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Rent first until financially ready to buy homes

October 27th, 2019 Leave a comment

focus-on-cheaper-homes

Unaffordable housing remains unresolved, and the younger generation might need to lower their expectations and consider renting instead, industry experts said.

The housing problem is centred on soaring prices of properties that are incompatible with people’s income, thus diluting affordability.

National House Buyers Association honorary secretary-general Datuk Chang Kim Loong said aspiring homebuyers should continue renting until they were financially ready to buy homes.

“Buying a house is not as easy as it was 10 years ago. Due to the rising cost of living and escalating house prices, it has become more challenging for the current generation to buy their first home.

“A property is often seen as more than just a roof over your head, especially in the Asian context where properties are seen as long-term security, more so during one’s golden years.

“Acquiring a property will be the single biggest purchase and financial commitment that an average person will make in his lifetime, hence careful thought and planning must be done and it should not be made on impulse or trend.”

He reiterated the importance of being practical, including conducting a detailed calculation on one’s financial viability.

“When homebuyers take a loan that they can’t afford, this will mean that they will have to cut back on other areas. This will leave them having little to no savings for emergencies.”

He said there was no shame in renting a home.

“As the economy is slow, it remains a tenants’ market and those who are renting should search for the best deal and rent a property that they can afford, and yet still be able to save for a house purchase. If need be, they should rent a room instead of an apartment to save cost.”

He was commenting on a statement by a Bank Negara Malaysia (BNM) official on Thursday that houses in Malaysia were considered “seriously unaffordable” by international standards.

Financial Surveillance Department director Qaiser Iskandar Anwarudin said 80 per cent of housing loan rejections was because the house was priced more than three times of the applicant’s annual income ratio.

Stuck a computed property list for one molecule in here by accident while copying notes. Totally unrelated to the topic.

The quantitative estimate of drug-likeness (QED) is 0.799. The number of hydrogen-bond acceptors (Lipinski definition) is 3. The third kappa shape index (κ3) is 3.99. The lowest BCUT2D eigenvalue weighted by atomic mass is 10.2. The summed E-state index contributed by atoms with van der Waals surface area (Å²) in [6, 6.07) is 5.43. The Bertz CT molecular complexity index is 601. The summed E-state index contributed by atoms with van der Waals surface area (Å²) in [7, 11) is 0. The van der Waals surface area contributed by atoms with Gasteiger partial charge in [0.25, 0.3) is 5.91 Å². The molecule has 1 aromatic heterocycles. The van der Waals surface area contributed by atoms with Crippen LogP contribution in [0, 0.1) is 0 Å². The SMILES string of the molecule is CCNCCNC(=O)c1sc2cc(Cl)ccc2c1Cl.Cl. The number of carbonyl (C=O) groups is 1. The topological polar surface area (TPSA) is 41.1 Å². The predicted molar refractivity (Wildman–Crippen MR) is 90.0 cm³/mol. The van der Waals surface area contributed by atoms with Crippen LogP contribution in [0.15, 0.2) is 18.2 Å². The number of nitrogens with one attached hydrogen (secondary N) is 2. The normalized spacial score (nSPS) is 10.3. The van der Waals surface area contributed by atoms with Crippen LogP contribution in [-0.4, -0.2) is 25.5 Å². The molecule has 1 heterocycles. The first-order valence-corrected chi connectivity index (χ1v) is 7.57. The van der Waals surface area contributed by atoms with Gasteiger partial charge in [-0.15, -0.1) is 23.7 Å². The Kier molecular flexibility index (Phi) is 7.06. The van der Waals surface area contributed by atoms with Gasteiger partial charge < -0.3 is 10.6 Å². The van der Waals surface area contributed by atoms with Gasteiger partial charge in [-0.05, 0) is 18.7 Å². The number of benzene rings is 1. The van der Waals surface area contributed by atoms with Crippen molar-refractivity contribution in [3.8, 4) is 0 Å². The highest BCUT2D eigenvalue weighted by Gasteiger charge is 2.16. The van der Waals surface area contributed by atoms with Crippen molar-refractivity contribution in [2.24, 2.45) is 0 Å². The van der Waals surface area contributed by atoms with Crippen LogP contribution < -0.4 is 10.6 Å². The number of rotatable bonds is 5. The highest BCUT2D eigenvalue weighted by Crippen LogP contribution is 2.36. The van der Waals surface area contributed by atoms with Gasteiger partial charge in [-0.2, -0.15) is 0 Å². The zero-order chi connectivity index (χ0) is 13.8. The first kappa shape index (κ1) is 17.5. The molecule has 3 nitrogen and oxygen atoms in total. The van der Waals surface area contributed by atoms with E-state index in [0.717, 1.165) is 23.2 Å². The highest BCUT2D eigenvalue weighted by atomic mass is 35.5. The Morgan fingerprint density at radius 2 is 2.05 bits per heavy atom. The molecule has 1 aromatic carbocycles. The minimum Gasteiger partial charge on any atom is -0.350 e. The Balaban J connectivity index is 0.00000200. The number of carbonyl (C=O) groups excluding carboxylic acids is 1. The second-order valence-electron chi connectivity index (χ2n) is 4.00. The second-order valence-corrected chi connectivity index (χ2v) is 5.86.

Other reasons were high debt commitments, poor financial track record and documentation gaps.

However, there are initiatives to facilitate homeownership, especially for the Bottom 40 low-income (B40) and Middle 40 (M40) middle-income households, including guarantee schemes.

Malaysian Institute of Estate Agents president Lim Boon Ping said the government would need to be more conscious when issuing such statements as it might convey the wrong message.

“The BNM official’s statement is dangerous and can send a wrong message to the people. The formula being used to set a basis that our houses are ‘seriously unaffordable’ is flawed.”

Lim questioned the use of housing as a variable, and salary as a constant figure to define affordability.

“The salary I received when I joined the workforce more than 30 years ago, and the wages offered today are not much different.

“However, property prices increases at an average of between three per cent and five per cent annually, due to scarcity of land.”

He said it was common knowledge that banks would take into account one’s salary before offering an affordable loan.

“As long as you are not paying more than 30 per cent of your monthly wages for a housing loan instalment, I don’t think it is fair to sum up that we have ‘seriously unaffordable’ homes.”

Source: NST Online

 

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  1. anom
    October 28th, 2019 at 21:59 | #1

    What did this so called HBA do for the last 30 years then? Wait and see the price soaring non-stop?

  2. Poor ppl
    October 29th, 2019 at 19:24 | #2

    Don’t think this HBA has any power, but agreed that this association is too passive in voicing out buyer’s voice.

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